By Kelli Anderson
August 14, 2008

BEIJING -- For someone who claims to know little about Australian swimming history, Stephanie Rice has done a stunning job of securing her place in it. In swimming the leadoff leg for the first Aussie team to win an Olympic gold medal in the women's 4x200 free relay Thursday, the 20-year-old Rice became just the fifth Aussie to collect three golds in a single Olympics, joining Shane Gould, Ian Thorpe, Jodie Henry and Patria Thomas in the pantheon. As with Rice's 400 and 200 IM victories -- she was the first Aussie to double in the medleys -- the one today was in world record time.

The victory was a huge upset. The Americans had won all three Olympic titles and the last four world championship titles in the event and were such heavy favorites in Beijing that bookmakers Down Under set 16-1 odds against Australia winning it. Yet Rice's teammates, Bronte Barratt, Kylie Palmer and Linda MacKenzie, seemed to be just as oblivious to history as she is: Their time of 7:44.31 shattered the record the Americans set at the 2007 World Championships in Melbourne by more than five seconds.

The American team of Allison Schmitt, Natalie Coughlin, Caroline Burckle and Katie Hoff finished third in 7:46.33, four tenths of a second behind China's Yang Yu, Zhu Qianwei, Tan Miao, and Pang Jiaying. Hoff nearly overtook Pang for the silver, but she ran out of pool. Failing to maintain the United States' gold-medal streak "is tough," she said afterward. "But we just got our American record by four seconds, so we can't really complain."

No doubt the Aussies had seen enough Yankee dominance. "I was part of the relay team at worlds where we saw the Americans absolutely smash that world record," said Rice. "To beat it by so far today is unbelievable. What an adrenaline rush it was!"

What a meet it was for Rice. On Sunday, she outtouched Kirsty Coventry of Zimbabwe in the 400 IM in 4:29.45, crushing Hoff's world record by two seconds. Three days later she came from behind to overhaul Coventry and lower her world record in the 200 IM by .47 seconds, to 2:08.45.

It has been a spectacular year for Rice, who first grabbed the world's attention in March when, wearing a Speedo LZR at the Australian Olympic Trials, she lopped about six seconds off her best time in the 400 IM to set a new world record of 4:31.46. With three golds in her pocket, Rice's fame Down Under is about to explode, and she already enjoys a celebrity unimaginable to any U.S. swimmer outside of Michael Phelps and Dara Torres: When she and Eamon Sullivan, the world record-holder in the men's 100 free, broke up recently, it led the news Down Under for three days.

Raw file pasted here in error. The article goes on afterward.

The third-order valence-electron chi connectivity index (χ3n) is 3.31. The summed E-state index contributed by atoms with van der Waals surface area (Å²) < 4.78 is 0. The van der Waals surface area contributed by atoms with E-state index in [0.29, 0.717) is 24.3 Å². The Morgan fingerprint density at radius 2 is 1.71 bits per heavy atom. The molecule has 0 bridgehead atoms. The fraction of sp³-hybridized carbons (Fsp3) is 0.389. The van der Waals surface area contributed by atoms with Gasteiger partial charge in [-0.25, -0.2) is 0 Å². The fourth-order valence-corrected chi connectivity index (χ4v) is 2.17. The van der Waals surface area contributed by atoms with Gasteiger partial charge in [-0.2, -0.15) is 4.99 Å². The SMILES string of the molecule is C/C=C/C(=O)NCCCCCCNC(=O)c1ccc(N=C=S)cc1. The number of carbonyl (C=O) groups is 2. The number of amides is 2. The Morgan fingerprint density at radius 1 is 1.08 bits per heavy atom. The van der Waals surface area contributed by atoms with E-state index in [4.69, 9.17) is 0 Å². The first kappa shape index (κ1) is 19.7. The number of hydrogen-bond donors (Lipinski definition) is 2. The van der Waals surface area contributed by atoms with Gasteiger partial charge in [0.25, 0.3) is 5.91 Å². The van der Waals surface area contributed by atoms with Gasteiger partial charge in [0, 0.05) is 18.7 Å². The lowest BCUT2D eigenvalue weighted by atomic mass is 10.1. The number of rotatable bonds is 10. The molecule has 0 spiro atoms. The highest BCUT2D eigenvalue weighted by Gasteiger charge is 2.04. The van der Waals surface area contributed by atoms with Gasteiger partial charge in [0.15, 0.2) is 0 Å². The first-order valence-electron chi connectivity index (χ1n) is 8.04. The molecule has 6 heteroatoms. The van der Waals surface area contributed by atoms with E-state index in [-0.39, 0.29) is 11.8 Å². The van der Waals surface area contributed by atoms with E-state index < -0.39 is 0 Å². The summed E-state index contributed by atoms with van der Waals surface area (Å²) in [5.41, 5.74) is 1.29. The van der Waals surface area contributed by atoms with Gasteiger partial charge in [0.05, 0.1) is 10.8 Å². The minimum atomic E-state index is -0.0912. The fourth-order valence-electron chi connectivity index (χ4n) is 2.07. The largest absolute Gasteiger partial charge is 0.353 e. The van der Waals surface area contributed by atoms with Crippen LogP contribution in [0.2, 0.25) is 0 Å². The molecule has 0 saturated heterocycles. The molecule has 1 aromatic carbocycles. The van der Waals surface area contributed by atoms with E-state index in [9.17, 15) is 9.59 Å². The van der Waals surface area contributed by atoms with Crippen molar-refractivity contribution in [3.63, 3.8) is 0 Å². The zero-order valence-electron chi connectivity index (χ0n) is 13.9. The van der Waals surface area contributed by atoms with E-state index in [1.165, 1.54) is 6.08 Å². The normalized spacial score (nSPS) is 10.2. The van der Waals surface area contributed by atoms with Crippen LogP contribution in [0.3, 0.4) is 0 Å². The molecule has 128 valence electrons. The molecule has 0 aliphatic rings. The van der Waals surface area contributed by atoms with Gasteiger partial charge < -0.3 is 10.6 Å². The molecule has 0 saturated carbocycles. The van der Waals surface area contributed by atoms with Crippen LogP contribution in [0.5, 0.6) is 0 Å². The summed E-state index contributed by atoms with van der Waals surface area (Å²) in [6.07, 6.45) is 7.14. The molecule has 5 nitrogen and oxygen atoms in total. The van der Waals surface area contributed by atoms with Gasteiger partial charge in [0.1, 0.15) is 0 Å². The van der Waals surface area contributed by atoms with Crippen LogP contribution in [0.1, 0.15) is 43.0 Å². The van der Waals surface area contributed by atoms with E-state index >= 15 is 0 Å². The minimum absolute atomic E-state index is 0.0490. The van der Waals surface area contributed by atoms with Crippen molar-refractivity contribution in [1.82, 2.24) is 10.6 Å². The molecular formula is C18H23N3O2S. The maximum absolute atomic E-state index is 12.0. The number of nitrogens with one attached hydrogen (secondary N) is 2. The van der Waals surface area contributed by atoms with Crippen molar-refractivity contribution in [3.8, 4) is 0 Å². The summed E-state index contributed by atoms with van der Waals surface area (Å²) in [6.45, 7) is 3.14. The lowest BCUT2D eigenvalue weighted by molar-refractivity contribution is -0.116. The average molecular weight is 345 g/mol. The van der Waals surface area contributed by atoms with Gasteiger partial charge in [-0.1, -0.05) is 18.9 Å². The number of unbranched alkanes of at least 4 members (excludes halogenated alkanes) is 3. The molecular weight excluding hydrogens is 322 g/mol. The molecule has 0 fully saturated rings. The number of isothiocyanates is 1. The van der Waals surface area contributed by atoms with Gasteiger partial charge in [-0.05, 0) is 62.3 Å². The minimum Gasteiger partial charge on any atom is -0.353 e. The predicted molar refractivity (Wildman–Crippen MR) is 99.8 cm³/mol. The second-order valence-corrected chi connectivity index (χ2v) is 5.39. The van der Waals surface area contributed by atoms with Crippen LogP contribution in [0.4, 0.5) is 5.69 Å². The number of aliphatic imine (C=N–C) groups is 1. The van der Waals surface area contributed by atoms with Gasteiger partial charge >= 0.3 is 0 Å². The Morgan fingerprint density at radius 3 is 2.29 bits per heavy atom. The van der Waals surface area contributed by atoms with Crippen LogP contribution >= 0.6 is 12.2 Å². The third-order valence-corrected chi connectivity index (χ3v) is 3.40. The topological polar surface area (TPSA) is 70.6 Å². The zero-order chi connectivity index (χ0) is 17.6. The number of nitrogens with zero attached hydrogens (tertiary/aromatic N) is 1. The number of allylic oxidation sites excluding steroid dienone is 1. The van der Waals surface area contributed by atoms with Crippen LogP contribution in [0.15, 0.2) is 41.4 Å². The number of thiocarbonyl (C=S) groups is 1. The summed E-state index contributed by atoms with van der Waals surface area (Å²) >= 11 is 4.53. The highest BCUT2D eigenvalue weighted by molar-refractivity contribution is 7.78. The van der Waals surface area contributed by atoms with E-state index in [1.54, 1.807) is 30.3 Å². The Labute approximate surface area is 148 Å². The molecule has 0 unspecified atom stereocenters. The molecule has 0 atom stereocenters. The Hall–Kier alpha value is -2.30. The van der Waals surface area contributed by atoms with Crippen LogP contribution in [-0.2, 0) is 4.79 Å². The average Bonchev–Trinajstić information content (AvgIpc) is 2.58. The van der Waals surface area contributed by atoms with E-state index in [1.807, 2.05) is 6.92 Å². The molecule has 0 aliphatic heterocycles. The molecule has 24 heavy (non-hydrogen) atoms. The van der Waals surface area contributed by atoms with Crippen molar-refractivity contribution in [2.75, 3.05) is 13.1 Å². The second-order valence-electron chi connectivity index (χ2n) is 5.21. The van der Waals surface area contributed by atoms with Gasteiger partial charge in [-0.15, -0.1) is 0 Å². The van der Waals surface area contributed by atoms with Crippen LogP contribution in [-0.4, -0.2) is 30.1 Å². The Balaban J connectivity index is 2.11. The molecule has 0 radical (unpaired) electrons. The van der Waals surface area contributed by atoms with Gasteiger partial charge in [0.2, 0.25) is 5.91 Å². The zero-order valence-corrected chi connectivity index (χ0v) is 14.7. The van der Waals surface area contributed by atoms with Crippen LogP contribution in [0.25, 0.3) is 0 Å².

Expect the media here in China to go nuts over a group of their own swimmers. As gratifying as the 4 x 200 silver was for the Games' host country, it wasn't even its brightest moment of the day at the Water Cube. In the women's 200 fly, Liu Zige and Jiao Liuyang finished 1-2, with Liu shattering bronze-medalist Jessicah Schipper's world record by nearly a second and a half. Pang, who held off Hoff in the relay, would have been the top qualifier in the women's 100 free final had she not false-started in the semifinal and been disqualified. (Her mistake opened the door for world-record holder Libby Trickett of Australia to sneak into the final.)

USA swimming officials knew so little about Liu that the heat sheet passed out by a team official before the race had almost no information beyond her height, her birth date and her time in the Olympic preliminaries. The sheet didn't have much more info on Liu's teammate, Jiao Liuyang, who came in second. Yet the crowd at the Water Cube embraced them like established heroes, roaring with approval as the two tore through their final lap.

"I didn't expect I could swim so fast," said Liu. Asked if coach Shang Yadong had purposely kept her under wraps before the Olympics, Liu said, "No, he didn't. I've improved only in the last year."

Like Rice, Liu picked a good year to do it.

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